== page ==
Note

        Unless specified by a require declaration, Salt makes no guarantees about the order that different components are applied. The order that components are listed in a state file does not necessarily correspond with the order that they are applied.

      5. Inside the hugo directory, create a new init.sls file with the following contents:

        hugo-webserver-salt-formula/hugo/init.sls
        1
        2
        3
        
        include:
          - hugo.install
          - hugo.service

        Using the include declaration in this way simply concatenates the install.sls and service.sls files into a single combined state file.

        Right now, these state files only install and enable NGINX. More functionality will be enabled later in this guide.

        The install and service states will not be applied to the minion on their own–instead, only the combined init state will ever be applied. In Salt, when a file named init.sls exists inside a directory, Salt will refer to that particular state by the name of the directory it belongs to (i.e. hugo in our example).

        Note

        The organization of the state files used here is not mandated by Salt. Salt does not place restrictions on how you organize your states. This specific structure is presented as an example of a best practice.

      Push the Salt Formula to GitHub

      1. Inside your hugo-webserver-salt-formula directory on your computer, initialize a new Git repository:

        cd ~/hugo-webserver-salt-formula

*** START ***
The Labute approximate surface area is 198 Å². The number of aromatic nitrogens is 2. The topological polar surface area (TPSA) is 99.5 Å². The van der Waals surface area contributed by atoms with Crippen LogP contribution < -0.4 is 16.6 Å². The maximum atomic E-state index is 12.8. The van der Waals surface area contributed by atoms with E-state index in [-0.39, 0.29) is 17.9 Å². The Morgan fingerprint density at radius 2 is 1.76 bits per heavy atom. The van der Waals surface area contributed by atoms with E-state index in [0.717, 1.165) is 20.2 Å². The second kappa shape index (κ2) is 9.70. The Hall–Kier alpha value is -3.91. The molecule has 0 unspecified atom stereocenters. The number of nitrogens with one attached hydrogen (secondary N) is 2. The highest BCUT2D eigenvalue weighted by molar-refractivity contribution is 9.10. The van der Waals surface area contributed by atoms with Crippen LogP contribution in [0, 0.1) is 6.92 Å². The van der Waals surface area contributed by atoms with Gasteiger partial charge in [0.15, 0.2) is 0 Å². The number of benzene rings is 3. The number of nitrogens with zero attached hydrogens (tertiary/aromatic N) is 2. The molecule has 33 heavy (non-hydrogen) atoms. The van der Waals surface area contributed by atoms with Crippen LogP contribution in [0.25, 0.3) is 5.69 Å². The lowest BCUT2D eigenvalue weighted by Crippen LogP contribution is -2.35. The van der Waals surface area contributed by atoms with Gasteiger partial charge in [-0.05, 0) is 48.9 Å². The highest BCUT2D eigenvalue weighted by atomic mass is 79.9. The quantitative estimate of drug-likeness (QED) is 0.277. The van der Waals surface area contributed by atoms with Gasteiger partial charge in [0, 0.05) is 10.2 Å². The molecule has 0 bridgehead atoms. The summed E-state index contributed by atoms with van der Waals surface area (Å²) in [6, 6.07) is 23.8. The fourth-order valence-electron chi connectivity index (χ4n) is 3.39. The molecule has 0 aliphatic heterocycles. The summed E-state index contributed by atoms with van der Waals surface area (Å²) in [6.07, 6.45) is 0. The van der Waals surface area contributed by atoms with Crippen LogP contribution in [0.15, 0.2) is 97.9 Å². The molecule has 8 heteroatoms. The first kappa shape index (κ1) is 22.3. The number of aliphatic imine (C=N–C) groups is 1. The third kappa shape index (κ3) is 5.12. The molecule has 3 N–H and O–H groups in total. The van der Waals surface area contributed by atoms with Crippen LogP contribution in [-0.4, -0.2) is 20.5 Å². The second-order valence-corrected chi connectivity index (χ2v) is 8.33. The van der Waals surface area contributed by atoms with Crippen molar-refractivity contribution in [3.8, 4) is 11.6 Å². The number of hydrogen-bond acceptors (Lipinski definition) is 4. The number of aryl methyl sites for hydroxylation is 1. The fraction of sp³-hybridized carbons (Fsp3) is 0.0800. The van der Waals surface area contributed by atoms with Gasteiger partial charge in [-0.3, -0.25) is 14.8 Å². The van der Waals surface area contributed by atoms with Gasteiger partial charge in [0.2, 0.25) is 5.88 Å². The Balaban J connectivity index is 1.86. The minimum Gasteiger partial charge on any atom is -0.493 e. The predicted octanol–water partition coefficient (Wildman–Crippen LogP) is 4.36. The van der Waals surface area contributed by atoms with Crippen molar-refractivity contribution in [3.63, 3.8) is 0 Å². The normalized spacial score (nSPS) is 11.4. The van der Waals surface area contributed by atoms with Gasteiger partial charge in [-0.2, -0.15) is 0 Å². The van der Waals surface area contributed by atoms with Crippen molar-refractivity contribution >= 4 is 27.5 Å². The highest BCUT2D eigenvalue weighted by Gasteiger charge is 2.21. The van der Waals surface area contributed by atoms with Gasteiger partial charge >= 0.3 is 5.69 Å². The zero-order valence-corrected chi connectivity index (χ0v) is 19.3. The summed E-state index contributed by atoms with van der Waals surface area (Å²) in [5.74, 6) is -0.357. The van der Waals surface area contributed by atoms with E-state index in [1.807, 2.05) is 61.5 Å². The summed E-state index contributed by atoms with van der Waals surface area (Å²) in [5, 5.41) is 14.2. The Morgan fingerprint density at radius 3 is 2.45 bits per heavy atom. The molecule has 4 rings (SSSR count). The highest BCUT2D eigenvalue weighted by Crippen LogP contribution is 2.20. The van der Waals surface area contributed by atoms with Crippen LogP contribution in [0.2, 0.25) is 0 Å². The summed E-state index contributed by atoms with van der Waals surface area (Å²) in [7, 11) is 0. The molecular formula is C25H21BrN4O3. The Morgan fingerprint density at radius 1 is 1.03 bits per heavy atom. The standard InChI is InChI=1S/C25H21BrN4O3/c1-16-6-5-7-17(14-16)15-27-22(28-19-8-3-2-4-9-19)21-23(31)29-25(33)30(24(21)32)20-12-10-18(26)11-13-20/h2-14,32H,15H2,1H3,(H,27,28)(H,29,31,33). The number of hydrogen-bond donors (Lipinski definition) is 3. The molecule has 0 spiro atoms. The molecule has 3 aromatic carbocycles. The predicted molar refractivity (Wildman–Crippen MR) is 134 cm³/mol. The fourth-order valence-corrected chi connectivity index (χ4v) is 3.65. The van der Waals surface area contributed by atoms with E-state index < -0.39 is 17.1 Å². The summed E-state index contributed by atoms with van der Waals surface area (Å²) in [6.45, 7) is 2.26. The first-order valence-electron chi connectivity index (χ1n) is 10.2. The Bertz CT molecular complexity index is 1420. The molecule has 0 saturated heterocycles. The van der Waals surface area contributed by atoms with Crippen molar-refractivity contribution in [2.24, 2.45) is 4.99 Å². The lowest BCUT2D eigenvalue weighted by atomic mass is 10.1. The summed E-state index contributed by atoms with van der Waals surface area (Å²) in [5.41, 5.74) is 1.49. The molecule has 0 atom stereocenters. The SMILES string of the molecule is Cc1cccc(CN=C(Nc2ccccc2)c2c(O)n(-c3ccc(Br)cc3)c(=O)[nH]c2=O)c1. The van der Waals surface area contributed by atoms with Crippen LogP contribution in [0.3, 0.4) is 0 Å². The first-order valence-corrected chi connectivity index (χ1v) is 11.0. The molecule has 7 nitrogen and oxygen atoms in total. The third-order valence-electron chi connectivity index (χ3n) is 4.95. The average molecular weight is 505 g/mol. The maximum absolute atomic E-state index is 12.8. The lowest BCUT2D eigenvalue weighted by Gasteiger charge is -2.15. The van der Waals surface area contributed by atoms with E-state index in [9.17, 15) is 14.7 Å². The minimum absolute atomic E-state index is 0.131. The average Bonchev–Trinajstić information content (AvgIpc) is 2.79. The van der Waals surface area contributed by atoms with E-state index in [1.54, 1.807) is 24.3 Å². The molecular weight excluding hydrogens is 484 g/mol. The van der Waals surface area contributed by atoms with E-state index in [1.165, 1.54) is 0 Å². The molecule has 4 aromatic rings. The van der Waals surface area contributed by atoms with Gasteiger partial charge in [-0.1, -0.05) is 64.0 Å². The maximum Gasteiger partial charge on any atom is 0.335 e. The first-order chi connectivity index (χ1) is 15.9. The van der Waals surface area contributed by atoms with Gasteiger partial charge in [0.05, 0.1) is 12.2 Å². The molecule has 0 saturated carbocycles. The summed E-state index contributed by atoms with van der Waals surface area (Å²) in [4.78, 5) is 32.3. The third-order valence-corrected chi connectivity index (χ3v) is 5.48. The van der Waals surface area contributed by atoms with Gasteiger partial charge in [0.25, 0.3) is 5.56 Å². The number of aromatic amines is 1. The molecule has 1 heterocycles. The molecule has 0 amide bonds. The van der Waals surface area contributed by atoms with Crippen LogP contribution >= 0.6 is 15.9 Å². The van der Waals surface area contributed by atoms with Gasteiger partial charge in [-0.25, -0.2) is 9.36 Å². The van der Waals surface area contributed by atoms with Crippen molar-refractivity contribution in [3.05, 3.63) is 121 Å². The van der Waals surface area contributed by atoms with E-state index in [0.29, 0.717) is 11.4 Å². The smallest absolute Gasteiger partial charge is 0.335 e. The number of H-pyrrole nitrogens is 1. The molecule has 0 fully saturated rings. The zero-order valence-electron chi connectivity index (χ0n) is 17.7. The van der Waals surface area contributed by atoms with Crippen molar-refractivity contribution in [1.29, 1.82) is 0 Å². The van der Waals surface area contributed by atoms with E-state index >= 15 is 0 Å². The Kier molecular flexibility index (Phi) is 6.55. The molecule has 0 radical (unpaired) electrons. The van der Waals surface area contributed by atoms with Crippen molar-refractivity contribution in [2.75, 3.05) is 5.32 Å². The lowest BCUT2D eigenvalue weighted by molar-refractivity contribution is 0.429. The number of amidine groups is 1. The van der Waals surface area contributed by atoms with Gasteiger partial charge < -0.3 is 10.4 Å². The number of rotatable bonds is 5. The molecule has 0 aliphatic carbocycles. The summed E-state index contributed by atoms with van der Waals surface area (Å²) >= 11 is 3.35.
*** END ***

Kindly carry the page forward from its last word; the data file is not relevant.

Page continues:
git init
        
      2. Stage the files you just created:

        git add .
        
      3. Review the staged files:

        git status
        
          
        On branch master
        No commits yet
        Changes to be committed:
          (use "git rm --cached ..." to unstage)
        
          new file:   hugo/init.sls
          new file:   hugo/install.sls
          new file:   hugo/service.sls
        
        
      4. Commit the files:

        git commit -m "Initial commit"
        
      5. Log into the GitHub website in your browser and navigate to the Create a New Repository page.

      6. Create a new public repository with the name hugo-webserver-salt-formula:

        GitHub New Repository - Add New Salt Formula Repo

      7. Copy the HTTPS URL for your new repository:

        GitHub New Repository - New Salt Formula Repo

      8. In your local Salt formula repository, add the GitHub repository as the origin remote and push your new files to it. Replace github-username with your GitHub user:

        git remote add origin https://github.com/github-username/hugo-webserver-salt-formula.git
        git push -u origin master
        

        Note

        If you haven’t pushed anything else to your GitHub account from the command line before, you may be prompted to authenticate with GitHub. If you have two-factor authentication enabled for your account, you will need to create and use a personal access token.